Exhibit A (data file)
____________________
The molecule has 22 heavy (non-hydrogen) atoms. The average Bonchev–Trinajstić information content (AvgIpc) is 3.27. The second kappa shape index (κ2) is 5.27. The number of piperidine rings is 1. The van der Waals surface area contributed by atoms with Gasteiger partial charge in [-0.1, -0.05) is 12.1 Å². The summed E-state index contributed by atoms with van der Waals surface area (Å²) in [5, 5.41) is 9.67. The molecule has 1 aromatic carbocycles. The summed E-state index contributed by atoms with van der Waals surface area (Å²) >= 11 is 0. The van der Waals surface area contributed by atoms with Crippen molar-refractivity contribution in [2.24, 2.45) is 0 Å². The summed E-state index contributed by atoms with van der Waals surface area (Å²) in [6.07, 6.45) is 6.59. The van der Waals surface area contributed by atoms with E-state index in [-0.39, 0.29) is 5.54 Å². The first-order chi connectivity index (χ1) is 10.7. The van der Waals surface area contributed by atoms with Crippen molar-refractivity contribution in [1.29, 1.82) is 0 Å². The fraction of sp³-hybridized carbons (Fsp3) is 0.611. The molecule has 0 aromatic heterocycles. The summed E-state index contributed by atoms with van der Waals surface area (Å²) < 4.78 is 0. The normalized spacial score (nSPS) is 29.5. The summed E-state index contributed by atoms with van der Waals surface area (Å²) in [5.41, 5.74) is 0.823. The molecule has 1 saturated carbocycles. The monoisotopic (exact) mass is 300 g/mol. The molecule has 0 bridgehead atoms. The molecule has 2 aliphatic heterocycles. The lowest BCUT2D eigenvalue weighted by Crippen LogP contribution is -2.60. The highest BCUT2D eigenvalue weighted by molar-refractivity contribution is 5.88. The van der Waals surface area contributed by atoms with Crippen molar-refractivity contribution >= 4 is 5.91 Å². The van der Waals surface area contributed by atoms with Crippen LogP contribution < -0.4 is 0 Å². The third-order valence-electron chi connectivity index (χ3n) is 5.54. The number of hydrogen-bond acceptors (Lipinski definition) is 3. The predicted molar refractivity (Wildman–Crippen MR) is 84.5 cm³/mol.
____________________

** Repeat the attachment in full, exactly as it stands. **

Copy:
The molecule has 22 heavy (non-hydrogen) atoms. The average Bonchev–Trinajstić information content (AvgIpc) is 3.27. The second kappa shape index (κ2) is 5.27. The number of piperidine rings is 1. The van der Waals surface area contributed by atoms with Gasteiger partial charge in [-0.1, -0.05) is 12.1 Å². The summed E-state index contributed by atoms with van der Waals surface area (Å²) in [5, 5.41) is 9.67. The molecule has 1 aromatic carbocycles. The summed E-state index contributed by atoms with van der Waals surface area (Å²) >= 11 is 0. The van der Waals surface area contributed by atoms with Crippen molar-refractivity contribution in [2.24, 2.45) is 0 Å². The summed E-state index contributed by atoms with van der Waals surface area (Å²) in [6.07, 6.45) is 6.59. The van der Waals surface area contributed by atoms with E-state index in [-0.39, 0.29) is 5.54 Å². The first-order chi connectivity index (χ1) is 10.7. The van der Waals surface area contributed by atoms with Crippen molar-refractivity contribution in [1.29, 1.82) is 0 Å². The fraction of sp³-hybridized carbons (Fsp3) is 0.611. The molecule has 0 aromatic heterocycles. The summed E-state index contributed by atoms with van der Waals surface area (Å²) < 4.78 is 0. The normalized spacial score (nSPS) is 29.5. The summed E-state index contributed by atoms with van der Waals surface area (Å²) in [5.41, 5.74) is 0.823. The molecule has 1 saturated carbocycles. The monoisotopic (exact) mass is 300 g/mol. The molecule has 0 bridgehead atoms. The molecule has 2 aliphatic heterocycles. The lowest BCUT2D eigenvalue weighted by Crippen LogP contribution is -2.60. The highest BCUT2D eigenvalue weighted by molar-refractivity contribution is 5.88. The van der Waals surface area contributed by atoms with Crippen molar-refractivity contribution >= 4 is 5.91 Å². The van der Waals surface area contributed by atoms with Crippen LogP contribution < -0.4 is 0 Å². The third-order valence-electron chi connectivity index (χ3n) is 5.54. The number of hydrogen-bond acceptors (Lipinski definition) is 3. The predicted molar refractivity (Wildman–Crippen MR) is 84.5 cm³/mol.